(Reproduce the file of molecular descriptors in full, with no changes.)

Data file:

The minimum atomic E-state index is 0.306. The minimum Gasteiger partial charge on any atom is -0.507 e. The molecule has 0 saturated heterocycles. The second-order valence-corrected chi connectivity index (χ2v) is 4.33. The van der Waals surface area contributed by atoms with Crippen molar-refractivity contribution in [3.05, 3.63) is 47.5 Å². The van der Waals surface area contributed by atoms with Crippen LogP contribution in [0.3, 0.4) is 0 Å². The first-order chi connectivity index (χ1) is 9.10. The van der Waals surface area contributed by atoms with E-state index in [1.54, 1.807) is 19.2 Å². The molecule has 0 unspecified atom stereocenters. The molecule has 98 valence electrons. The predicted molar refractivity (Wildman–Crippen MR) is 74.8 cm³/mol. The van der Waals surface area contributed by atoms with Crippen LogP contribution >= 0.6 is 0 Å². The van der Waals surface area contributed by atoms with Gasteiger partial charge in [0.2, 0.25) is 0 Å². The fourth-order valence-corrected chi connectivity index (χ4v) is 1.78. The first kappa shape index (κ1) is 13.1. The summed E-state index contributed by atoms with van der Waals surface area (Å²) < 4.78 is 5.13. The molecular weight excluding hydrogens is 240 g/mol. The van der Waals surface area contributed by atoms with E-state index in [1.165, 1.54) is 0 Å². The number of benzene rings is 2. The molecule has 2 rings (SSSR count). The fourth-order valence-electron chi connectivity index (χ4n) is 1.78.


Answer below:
The minimum atomic E-state index is 0.306. The minimum Gasteiger partial charge on any atom is -0.507 e. The molecule has 0 saturated heterocycles. The second-order valence-corrected chi connectivity index (χ2v) is 4.33. The van der Waals surface area contributed by atoms with Crippen molar-refractivity contribution in [3.05, 3.63) is 47.5 Å². The van der Waals surface area contributed by atoms with Crippen LogP contribution in [0.3, 0.4) is 0 Å². The first-order chi connectivity index (χ1) is 9.10. The van der Waals surface area contributed by atoms with E-state index in [1.54, 1.807) is 19.2 Å². The molecule has 0 unspecified atom stereocenters. The molecule has 98 valence electrons. The predicted molar refractivity (Wildman–Crippen MR) is 74.8 cm³/mol. The van der Waals surface area contributed by atoms with Crippen LogP contribution >= 0.6 is 0 Å². The van der Waals surface area contributed by atoms with Gasteiger partial charge in [0.2, 0.25) is 0 Å². The fourth-order valence-corrected chi connectivity index (χ4v) is 1.78. The first kappa shape index (κ1) is 13.1. The summed E-state index contributed by atoms with van der Waals surface area (Å²) < 4.78 is 5.13. The molecular weight excluding hydrogens is 240 g/mol. The van der Waals surface area contributed by atoms with E-state index in [1.165, 1.54) is 0 Å². The number of benzene rings is 2. The molecule has 2 rings (SSSR count). The fourth-order valence-electron chi connectivity index (χ4n) is 1.78.